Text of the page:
into my mirror, believing you would carry me

back out. Mary, I am still
for you, I am still a numbness for you.



Spirit who knows me, I do not feel you
fall so far in me,

do not feel you turn in my dark center.

My mother is sick, and you
cannot help her.

My beautiful, moon-faced mother is sick
and you sleep in the dark edges of her shadow.

Spirit made to
know me, is this your weight
in my throat, my
chest, the breath heavy so I hardly
breathe it?

I do not believe in the beauty of falling.

Over and over in the dark I tell myself
I do not have to believe
in the beauty of falling

though she edges toward you,
saying your name with such steadiness.

I sit winding blue tape around my wrists
to keep my hands from falling.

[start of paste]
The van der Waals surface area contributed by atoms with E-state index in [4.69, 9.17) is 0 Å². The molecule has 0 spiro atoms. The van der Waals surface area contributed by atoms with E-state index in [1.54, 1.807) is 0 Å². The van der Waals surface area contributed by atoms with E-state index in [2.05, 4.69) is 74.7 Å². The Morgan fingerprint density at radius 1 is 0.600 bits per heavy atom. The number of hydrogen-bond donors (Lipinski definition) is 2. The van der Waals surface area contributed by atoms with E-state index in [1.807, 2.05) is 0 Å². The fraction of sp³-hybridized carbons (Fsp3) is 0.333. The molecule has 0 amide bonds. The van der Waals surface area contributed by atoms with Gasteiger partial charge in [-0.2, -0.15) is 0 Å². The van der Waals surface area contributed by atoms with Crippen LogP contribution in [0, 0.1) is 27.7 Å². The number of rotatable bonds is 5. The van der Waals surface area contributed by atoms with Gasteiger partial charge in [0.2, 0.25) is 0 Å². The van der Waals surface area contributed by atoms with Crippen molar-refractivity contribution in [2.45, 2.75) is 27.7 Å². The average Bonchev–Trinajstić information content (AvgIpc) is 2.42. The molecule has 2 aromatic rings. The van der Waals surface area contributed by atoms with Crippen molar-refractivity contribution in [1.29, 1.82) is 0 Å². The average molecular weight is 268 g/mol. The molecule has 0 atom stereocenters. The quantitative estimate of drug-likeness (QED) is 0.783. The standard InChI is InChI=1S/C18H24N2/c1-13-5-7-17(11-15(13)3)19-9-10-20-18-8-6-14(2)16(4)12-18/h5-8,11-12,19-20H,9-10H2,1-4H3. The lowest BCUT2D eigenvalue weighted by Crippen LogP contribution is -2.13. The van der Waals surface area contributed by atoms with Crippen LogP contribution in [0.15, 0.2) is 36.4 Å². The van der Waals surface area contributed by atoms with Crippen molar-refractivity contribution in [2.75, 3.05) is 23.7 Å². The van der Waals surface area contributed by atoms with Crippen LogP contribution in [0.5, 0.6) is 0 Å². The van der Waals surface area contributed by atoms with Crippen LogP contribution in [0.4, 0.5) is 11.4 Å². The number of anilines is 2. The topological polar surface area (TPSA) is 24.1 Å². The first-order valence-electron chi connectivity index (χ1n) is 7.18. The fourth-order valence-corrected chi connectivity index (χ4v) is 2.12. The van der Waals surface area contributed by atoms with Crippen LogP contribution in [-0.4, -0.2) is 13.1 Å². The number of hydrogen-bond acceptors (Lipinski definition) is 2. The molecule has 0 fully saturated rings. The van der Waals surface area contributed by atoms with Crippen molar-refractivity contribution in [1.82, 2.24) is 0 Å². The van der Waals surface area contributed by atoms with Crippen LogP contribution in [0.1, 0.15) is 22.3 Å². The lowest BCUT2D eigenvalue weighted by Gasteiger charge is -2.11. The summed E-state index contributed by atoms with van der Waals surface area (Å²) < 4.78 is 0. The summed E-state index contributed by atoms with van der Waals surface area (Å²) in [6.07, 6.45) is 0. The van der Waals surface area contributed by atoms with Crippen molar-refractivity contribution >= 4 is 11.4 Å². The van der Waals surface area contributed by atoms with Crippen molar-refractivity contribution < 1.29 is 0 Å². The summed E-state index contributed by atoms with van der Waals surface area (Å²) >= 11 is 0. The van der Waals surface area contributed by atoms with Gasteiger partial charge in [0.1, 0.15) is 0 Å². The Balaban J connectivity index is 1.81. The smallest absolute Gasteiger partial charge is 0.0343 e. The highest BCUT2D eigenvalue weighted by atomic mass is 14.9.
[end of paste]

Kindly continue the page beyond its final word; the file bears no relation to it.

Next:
Holy Ghost, I come for you today
in this overlit afternoon as she

picks at the bread with her small hands,
her small rough hands,
the wide blue veins that have always been her veins
winding through them.

Ghost, what am I
if I lose the one
who’s always known me?

Spirit, know me.

Shadow, are you here
splintering into the bread’s thick crust as it
crumbles into my palms, is that
you, the dry cough in her lungs, the blue tape on my wrists.
The dark hair that used to fall over her shoulders.

Fragile mother, impossible spirit, will you fall so far
from me, will you leave me
to me?

To think it
is the last hard kiss, that seasick

silence, your bits of breath

diffusing in my mouth—


The Lushness of It

It’s not that the octopus wouldn’t love you—